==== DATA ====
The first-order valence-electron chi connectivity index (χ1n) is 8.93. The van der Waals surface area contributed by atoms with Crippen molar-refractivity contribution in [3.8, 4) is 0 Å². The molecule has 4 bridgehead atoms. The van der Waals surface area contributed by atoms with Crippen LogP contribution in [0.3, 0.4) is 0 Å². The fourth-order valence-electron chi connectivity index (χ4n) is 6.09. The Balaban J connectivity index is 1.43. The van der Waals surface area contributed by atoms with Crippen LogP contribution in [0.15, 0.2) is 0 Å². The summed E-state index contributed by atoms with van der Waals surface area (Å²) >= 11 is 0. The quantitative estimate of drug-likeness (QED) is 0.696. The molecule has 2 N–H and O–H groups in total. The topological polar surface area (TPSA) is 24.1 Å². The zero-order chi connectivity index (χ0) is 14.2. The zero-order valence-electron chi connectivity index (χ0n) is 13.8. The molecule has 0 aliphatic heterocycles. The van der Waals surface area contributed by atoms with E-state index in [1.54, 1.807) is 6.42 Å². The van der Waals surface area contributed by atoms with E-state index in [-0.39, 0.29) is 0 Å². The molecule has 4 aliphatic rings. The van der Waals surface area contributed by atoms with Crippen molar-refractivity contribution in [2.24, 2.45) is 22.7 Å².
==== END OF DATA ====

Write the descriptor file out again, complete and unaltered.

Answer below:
The first-order valence-electron chi connectivity index (χ1n) is 8.93. The van der Waals surface area contributed by atoms with Crippen molar-refractivity contribution in [3.8, 4) is 0 Å². The molecule has 4 bridgehead atoms. The van der Waals surface area contributed by atoms with Crippen LogP contribution in [0.3, 0.4) is 0 Å². The fourth-order valence-electron chi connectivity index (χ4n) is 6.09. The Balaban J connectivity index is 1.43. The van der Waals surface area contributed by atoms with Crippen LogP contribution in [0.15, 0.2) is 0 Å². The summed E-state index contributed by atoms with van der Waals surface area (Å²) >= 11 is 0. The quantitative estimate of drug-likeness (QED) is 0.696. The molecule has 2 N–H and O–H groups in total. The topological polar surface area (TPSA) is 24.1 Å². The zero-order chi connectivity index (χ0) is 14.2. The zero-order valence-electron chi connectivity index (χ0n) is 13.8. The molecule has 0 aliphatic heterocycles. The van der Waals surface area contributed by atoms with E-state index in [1.54, 1.807) is 6.42 Å². The van der Waals surface area contributed by atoms with E-state index in [-0.39, 0.29) is 0 Å². The molecule has 4 aliphatic rings. The van der Waals surface area contributed by atoms with Crippen molar-refractivity contribution in [2.24, 2.45) is 22.7 Å².